For this response: Imagine that your classmate is a state policy maker. Your task is to explain to this policy maker why the identified U.S. state or city health policy example is, or is not, accurately described as a “nanny state.” Be as specific as you can in your explanation and avoid overly broad statements. Based on your reading of the above Sorian& Baugh, Health Affairs article, conclude by indicating where you would direct this state policy maker for more information.
Format of post: Your post should be 1-2 full paragraphs in length with appropriate references as needed.
A nanny state is an emotionally charged term used to describe governmental oversight into personal lives. The term insinuates the government is trying to act as a nanny would to their juvenile charges and instruct the citizens on proper behavior. I think using this term to describe the New York City trans fat regulations is an inaccurate characterization of the regulation. There are two main reasons the term “nanny state” is an unfair description of the regulation. As learned through regulatory process, it is hard to identify trans fats without the packaging of all the ingredients that make up a restaurant food. Consumers often did not have the information necessary to even decipher if there was trans fat in the food they were purchasing. In this way the regulation served as consumer protection because inadequate data was available. Additionally, the role of the government is to protect the populace. There is significant precedent of government introducing regulation against harmful ingredients in food, such as cocaine in soft drinks. In the trans fat scenario, the officials took great care to investigate whether they were actually changing the taste of the food or simply how it was made proving they were just trying to act on medical information to protect the populace.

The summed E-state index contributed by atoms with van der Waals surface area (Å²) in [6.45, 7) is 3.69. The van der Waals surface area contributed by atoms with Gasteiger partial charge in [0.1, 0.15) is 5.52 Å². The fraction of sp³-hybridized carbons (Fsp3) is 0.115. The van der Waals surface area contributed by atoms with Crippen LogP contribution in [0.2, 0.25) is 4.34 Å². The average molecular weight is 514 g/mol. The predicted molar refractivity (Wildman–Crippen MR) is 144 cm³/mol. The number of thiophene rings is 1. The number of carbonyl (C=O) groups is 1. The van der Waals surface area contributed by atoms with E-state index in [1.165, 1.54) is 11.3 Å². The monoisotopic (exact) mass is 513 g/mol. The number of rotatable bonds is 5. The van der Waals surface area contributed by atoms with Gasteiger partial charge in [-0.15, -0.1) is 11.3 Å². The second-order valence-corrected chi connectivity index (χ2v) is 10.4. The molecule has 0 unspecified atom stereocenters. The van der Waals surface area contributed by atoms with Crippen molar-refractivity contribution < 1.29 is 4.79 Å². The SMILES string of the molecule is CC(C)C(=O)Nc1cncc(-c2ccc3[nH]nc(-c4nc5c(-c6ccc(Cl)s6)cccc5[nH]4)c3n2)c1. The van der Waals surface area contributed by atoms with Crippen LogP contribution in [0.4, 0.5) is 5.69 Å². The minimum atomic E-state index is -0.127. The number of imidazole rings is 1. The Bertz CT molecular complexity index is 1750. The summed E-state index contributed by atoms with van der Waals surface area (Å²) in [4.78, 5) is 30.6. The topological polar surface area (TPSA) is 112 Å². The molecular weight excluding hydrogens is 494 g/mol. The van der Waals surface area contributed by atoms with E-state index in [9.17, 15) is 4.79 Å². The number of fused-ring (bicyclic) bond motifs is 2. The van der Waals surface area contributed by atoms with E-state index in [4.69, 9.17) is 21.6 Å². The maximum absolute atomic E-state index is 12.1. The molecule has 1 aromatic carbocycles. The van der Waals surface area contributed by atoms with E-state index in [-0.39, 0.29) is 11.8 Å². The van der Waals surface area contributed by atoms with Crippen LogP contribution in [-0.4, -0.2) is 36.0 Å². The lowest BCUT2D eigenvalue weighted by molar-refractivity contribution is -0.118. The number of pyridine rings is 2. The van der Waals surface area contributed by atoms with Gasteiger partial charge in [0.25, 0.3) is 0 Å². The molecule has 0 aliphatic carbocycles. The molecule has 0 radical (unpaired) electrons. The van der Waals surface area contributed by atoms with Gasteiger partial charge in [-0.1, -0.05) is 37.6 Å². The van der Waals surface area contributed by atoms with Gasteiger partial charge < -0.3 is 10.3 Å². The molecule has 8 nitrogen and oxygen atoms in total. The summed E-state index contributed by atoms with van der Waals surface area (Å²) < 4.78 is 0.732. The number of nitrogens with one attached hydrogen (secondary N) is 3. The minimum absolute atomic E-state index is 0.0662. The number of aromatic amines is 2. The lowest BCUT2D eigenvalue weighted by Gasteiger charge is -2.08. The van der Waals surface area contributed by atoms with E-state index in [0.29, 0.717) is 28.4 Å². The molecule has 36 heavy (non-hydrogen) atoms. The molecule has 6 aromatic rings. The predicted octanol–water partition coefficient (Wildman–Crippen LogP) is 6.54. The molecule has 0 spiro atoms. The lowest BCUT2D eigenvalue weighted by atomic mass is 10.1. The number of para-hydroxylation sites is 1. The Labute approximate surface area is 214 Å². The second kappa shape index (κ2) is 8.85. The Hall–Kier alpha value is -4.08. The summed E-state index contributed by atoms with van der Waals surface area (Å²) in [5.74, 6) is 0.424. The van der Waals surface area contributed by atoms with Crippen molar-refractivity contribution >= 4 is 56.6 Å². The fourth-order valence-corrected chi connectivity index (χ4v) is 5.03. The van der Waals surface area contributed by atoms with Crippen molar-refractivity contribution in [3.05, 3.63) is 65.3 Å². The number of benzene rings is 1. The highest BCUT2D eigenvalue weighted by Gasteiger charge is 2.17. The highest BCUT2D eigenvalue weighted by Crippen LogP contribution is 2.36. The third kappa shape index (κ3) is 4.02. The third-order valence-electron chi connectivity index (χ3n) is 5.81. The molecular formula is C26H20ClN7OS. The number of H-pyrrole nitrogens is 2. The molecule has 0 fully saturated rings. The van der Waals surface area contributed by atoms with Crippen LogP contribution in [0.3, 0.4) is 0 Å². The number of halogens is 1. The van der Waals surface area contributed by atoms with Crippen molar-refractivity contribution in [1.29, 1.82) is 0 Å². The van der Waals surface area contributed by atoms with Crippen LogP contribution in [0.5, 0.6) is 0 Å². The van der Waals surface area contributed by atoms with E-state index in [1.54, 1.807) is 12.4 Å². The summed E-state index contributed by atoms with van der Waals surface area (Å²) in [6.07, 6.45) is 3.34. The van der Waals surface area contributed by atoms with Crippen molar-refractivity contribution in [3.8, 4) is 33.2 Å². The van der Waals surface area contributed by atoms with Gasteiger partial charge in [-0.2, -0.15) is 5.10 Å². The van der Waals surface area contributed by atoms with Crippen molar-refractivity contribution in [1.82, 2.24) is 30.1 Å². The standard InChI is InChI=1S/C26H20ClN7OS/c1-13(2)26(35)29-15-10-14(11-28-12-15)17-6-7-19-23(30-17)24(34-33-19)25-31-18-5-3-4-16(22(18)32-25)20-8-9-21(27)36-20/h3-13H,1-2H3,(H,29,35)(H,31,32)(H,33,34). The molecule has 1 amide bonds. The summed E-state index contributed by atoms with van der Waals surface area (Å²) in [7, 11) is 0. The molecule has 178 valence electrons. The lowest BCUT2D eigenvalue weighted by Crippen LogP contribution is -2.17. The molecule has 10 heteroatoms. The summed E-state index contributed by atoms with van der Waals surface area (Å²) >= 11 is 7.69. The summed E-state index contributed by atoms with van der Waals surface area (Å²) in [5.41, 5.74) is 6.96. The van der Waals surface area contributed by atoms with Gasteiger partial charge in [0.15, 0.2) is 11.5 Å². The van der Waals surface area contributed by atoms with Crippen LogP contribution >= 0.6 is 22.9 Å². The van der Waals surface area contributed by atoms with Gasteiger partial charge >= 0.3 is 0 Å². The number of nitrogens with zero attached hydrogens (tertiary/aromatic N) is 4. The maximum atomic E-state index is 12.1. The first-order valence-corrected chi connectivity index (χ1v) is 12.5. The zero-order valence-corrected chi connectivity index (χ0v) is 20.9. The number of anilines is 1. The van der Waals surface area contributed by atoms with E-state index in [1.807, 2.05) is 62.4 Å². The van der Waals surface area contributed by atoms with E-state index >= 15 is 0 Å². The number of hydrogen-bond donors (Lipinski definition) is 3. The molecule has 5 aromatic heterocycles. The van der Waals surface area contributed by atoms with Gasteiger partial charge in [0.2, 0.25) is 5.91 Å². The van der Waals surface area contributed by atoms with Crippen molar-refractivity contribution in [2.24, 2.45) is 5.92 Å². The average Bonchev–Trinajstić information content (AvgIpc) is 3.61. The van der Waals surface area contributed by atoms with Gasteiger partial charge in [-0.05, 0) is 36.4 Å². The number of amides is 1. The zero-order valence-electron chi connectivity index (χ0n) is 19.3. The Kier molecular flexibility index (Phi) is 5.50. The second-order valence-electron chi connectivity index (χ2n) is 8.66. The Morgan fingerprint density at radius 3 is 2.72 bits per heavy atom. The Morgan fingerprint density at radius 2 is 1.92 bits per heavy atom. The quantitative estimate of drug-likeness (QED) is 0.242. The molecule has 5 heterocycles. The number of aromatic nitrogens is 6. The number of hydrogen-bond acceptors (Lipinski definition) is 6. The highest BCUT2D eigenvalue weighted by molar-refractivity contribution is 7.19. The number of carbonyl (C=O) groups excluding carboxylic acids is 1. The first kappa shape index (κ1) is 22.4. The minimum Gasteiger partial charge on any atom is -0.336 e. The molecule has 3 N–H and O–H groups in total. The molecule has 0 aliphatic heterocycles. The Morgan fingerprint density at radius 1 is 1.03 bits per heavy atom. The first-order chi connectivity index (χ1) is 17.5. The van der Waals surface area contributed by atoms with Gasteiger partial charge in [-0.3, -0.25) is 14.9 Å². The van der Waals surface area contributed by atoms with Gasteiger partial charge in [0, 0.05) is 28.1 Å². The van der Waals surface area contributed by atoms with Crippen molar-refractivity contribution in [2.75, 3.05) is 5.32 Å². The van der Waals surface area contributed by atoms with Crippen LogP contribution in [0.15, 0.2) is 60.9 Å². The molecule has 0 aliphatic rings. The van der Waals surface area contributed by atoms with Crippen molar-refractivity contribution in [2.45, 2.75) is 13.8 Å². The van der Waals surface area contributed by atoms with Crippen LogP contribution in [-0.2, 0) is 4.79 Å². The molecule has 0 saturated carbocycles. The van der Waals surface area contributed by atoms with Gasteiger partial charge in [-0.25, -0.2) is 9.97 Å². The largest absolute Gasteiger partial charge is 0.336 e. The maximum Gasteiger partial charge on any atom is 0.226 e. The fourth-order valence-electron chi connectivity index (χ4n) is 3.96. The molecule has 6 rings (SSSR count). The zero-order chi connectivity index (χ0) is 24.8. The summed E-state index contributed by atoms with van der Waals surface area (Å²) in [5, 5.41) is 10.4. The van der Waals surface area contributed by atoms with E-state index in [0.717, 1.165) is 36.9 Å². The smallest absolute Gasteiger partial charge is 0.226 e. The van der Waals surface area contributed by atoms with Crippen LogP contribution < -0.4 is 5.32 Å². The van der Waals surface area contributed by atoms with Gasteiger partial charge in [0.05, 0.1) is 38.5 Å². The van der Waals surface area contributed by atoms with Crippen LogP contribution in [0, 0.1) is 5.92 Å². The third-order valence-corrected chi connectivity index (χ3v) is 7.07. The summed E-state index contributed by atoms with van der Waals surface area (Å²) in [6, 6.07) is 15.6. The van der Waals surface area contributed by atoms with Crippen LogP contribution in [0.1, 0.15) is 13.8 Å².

New York does have a history of being leading edge in food regulations. They passed the first law in the United States mandating apple cider sold in the state be pasteurized that became effective in 2007 (Halloran, 2011). While the FDA and other states were considering the issue at the time, they had chosen to focus on education instead of mandatory pasteurization because of the cost of the equipment. This example of a more clear example of government overreach resembling a nanny state because New York went straight to a mandatory requirement that caused significant cost to the business owners. In contrast, in the trans fat example, New York City only moved to mandatory regulation after a year of consumer and business owner education was unsuccessful.
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